The root portion 16 includes in descending order an upper-most root neck 22, at least one intermediate neck 24, and a lower-most neck 26. Each neck is formed symmetrically about a root center line RCL by a pair of mirror-image curved surfaces having a unique shape which will be described in more detail below. Each neck has a width indicated by the horizontal lines Du, Dm and DL for the upper-most, intermediate, and lower-most necks, respectively.
An upper-most lug 28 is formed beneath the upper-most neck 22 and is also symmetrically disposed about the RCL. An intermediate lug 30 is disposed beneath the intermediate neck 24, and a lower-most lug 32 is disposed beneath the lowermost neck 26.
The upper-most neck 22, on each side of the RCL, has a compound radius wherein a first radius R1 has a pivot center R1C so as to define a surface which extends from the platform portion 14 to a point of transition 34. At point 34, a second radius R2 is used to complete the neck surface by drawing a curve from a pivot center R2C spaced inwardly of the pivot center R1C. In the preferred embodiment, an optimized neck radius ratio has been established where the top radius, R1, is approximately 30% larger than R2 (R1=0.300" or 7.62 mm and R2=0.230" or 5.842 mm) and radius, R2 is greater than 30% of the top root neck width, Du (R2=0.230" or 5.842 mm and Du=0.7369" or 18.7173 mm). This preferred embodiment allows the root profile to be highly loaded by centrifugal forces while maintaining a minimum peak stress in the root top neck 22. This gives this root profile a superior resistance to low-cycle fatigue.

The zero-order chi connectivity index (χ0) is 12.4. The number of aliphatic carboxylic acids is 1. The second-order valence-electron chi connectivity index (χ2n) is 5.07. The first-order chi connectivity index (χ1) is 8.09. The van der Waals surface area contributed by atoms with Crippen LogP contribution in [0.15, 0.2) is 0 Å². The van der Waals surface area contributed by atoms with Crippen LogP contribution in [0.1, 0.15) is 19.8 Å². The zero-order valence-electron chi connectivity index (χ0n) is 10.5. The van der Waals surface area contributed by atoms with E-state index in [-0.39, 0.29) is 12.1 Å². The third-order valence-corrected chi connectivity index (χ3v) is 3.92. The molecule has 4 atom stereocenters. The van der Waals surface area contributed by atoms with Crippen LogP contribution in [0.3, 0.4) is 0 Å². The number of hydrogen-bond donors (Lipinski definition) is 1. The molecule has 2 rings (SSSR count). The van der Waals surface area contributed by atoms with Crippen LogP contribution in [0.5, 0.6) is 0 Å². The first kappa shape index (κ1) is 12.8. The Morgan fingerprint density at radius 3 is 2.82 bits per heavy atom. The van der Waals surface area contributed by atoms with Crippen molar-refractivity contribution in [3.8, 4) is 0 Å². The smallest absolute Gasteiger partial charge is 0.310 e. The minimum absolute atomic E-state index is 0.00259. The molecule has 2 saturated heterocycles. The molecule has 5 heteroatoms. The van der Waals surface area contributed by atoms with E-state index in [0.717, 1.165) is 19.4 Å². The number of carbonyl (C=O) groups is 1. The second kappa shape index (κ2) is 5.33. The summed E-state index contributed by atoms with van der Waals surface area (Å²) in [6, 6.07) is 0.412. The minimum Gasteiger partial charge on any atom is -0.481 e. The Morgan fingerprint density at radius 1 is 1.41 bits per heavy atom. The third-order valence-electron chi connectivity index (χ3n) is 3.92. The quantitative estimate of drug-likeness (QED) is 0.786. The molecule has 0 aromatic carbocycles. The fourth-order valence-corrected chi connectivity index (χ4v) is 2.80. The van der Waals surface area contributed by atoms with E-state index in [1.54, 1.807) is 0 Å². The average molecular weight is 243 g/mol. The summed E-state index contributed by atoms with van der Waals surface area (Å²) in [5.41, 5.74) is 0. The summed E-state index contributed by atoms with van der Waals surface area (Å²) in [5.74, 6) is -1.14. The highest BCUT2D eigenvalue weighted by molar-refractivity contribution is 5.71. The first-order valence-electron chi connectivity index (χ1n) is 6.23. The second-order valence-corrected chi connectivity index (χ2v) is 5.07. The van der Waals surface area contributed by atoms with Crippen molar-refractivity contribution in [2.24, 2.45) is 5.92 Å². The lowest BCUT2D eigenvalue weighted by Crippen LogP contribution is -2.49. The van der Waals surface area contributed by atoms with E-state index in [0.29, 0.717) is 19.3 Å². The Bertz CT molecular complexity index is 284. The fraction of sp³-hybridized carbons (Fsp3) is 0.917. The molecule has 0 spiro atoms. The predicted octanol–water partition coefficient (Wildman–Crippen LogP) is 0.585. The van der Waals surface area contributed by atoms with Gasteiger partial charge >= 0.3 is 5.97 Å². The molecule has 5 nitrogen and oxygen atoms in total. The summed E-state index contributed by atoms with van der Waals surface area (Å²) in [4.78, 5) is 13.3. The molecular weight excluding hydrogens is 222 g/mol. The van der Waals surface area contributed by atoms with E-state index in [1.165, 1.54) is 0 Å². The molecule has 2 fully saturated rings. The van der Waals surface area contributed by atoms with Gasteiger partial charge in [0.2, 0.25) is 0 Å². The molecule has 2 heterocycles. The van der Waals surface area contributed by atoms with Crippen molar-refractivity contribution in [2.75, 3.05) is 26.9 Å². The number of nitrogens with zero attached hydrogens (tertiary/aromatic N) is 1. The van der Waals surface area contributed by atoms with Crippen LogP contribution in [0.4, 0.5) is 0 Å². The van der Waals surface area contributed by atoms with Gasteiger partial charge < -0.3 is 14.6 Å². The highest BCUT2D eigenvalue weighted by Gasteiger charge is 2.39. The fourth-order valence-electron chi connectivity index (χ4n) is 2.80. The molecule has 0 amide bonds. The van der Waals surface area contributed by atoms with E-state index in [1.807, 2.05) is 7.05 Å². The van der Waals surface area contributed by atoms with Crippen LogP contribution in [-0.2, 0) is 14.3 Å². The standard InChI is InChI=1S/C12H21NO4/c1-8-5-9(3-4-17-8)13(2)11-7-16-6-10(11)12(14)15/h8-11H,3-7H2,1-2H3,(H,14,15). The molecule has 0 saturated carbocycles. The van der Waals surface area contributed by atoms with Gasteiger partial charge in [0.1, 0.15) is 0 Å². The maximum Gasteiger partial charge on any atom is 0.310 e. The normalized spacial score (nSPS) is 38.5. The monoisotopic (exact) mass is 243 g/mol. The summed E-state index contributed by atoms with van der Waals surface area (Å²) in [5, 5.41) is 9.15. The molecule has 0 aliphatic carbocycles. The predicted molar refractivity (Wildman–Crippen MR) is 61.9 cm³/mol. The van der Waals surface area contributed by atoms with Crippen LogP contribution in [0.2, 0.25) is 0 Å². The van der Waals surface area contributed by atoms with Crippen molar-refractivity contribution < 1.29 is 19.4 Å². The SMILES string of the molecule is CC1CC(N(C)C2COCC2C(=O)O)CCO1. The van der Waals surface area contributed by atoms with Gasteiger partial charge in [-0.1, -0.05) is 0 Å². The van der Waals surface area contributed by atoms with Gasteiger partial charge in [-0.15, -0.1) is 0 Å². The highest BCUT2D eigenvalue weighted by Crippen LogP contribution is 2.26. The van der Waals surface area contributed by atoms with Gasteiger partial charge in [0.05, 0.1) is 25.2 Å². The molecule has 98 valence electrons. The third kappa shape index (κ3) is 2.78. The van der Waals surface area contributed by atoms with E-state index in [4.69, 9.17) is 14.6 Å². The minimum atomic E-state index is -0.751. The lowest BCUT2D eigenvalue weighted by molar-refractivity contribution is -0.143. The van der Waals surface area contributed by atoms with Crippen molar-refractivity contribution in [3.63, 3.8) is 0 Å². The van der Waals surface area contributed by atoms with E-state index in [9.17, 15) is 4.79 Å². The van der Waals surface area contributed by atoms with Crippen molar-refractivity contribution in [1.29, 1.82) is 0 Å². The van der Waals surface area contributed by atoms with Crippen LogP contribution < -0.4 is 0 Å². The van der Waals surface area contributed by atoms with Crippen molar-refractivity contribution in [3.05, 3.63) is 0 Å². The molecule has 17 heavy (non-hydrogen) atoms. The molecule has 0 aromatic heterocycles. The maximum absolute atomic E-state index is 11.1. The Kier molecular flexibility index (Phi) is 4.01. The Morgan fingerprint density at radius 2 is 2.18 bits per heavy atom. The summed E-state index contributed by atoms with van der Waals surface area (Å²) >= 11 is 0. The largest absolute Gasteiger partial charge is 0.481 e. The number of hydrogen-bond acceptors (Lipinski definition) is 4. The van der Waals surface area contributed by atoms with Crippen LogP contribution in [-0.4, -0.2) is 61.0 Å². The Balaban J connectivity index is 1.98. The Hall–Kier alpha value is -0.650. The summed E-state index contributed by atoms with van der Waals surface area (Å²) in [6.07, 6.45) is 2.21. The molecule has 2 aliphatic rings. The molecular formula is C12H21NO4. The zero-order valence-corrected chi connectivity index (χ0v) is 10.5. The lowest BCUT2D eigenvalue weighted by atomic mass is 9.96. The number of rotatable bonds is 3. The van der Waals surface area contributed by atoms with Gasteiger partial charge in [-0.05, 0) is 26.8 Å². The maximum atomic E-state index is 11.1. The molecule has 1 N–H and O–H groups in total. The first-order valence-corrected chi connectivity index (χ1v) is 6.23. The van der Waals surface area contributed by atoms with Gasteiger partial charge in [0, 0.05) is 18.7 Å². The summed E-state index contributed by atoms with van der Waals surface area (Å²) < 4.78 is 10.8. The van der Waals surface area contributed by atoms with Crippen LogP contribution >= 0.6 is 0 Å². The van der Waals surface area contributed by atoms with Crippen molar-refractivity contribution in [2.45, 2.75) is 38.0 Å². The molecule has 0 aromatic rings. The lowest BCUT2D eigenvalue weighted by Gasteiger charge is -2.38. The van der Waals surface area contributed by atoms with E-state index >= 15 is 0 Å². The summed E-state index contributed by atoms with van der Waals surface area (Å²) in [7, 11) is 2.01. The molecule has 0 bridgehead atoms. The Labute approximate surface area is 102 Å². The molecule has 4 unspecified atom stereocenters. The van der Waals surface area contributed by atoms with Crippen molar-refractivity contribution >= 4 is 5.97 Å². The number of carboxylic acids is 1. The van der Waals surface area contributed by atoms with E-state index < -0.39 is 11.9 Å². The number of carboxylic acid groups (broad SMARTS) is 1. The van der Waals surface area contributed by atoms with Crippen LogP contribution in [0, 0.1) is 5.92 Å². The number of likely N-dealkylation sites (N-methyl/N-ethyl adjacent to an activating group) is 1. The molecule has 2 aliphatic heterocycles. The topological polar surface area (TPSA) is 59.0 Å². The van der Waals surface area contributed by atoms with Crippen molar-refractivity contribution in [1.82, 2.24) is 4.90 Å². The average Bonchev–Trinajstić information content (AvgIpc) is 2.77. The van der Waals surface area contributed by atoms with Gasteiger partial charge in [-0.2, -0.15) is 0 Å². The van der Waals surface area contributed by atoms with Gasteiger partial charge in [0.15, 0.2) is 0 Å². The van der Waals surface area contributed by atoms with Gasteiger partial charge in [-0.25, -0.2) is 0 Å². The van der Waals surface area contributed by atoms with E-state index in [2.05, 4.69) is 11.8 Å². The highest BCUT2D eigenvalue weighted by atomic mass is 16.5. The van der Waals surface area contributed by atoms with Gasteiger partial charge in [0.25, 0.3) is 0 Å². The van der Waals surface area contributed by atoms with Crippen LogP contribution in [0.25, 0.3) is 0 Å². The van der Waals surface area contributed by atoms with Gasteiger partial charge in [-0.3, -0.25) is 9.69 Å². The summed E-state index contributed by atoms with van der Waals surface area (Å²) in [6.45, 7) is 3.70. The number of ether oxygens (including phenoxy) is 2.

The pivot center R1C lies on a line TN which is tangent to the outer radial surfaces of the root lugs 28, 30 and 32. The point 34 of transition from the first radius to the second radius is selected by drawing a perpendicular line PL from the tangent TN and passing through a point PI of intersection on the RCL wherein planes PB which include the bearing surfaces of the upper-most lug intersect each other and the RCL.